Overview of the Appeal Process for Veterans' Claims [September 19, 2016]   [open pdf - 602KB]

"Congress, through the U.S. Department of Veterans Affairs (VA), provides a variety of benefits and services to veterans and to certain members of their families. These benefits include disability compensation and pensions, education benefits, survivor benefits, medical treatment, life insurance, vocational rehabilitation, and burial and memorial benefits. In order to receive these benefits, a veteran (or an eligible family member) must apply for them by submitting the necessary information to a local VA office. The local VA office will make an initial determination on the application for benefits. Any veteran who is not satisfied with the local VA's determination is permitted to appeal the decision. This report provides a step-by-step breakdown of the appeal process for veterans' claims. When making an appeal on an initial determination, the claimant may choose to proceed with the traditional review process or may choose to have a Decision Review Officer (DRO) at the local VA office review the case. [...] The U.S. Court of Appeals for the Federal Circuit (Federal Circuit) has exclusive jurisdiction to hear appeals from a CAVC [Court of Appeals for Veterans Claims] decision. The Federal Circuit provides the last appeal of right during the appeal process. If either party is dissatisfied with the ruling from the Federal Circuit, an appeal may be made to the Supreme Court of the United States. The Supreme Court does not have to hear the case and may deny certiorari. If the Supreme Court decides to hear the case, any decision reached by the Court is final."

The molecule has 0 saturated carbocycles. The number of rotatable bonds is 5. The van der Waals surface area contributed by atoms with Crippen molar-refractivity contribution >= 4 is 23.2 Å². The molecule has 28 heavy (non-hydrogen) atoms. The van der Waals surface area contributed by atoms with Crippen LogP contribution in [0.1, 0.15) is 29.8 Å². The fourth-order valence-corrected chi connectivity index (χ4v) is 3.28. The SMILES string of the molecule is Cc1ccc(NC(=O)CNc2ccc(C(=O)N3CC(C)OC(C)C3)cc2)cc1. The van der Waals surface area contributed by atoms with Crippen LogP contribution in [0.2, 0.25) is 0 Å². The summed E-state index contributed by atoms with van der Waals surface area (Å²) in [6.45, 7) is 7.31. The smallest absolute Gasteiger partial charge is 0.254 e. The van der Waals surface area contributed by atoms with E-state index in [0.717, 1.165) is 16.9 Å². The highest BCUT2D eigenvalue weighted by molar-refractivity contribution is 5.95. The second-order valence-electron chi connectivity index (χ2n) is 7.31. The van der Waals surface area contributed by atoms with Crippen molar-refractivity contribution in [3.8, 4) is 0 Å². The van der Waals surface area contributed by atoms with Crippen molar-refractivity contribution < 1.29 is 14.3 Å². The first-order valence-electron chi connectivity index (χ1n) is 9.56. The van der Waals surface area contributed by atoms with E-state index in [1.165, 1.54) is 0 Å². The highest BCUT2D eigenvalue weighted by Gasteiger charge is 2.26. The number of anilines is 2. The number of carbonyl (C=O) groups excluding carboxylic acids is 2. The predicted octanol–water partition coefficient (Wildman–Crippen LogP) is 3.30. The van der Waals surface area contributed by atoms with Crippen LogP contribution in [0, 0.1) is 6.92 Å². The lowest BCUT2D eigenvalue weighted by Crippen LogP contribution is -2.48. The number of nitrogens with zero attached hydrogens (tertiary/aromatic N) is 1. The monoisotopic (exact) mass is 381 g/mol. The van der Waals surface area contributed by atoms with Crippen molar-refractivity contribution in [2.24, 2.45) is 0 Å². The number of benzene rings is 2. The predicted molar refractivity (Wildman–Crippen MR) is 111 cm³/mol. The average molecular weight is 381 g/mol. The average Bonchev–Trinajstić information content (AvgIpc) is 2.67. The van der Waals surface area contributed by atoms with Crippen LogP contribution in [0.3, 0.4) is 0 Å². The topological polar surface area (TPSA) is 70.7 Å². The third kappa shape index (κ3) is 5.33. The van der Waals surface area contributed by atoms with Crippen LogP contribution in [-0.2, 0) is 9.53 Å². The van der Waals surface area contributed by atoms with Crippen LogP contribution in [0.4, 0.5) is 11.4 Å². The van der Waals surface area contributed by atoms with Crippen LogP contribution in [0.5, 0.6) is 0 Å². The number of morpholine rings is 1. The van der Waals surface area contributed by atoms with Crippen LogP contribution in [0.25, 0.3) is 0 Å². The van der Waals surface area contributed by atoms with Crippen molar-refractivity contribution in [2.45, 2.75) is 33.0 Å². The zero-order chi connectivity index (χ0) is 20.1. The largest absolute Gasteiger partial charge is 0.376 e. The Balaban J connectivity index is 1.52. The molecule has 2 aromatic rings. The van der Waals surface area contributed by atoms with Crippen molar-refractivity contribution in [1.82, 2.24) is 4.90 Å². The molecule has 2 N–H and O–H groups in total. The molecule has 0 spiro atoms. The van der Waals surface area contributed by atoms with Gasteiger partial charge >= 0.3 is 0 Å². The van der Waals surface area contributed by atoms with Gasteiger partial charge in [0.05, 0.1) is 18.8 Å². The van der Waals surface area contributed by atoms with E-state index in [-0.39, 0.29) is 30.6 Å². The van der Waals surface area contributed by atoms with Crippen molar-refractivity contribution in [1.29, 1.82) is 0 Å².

Report Number:
CRS Report for Congress, R42609
Public Domain
Retrieved From:
Via E-mail
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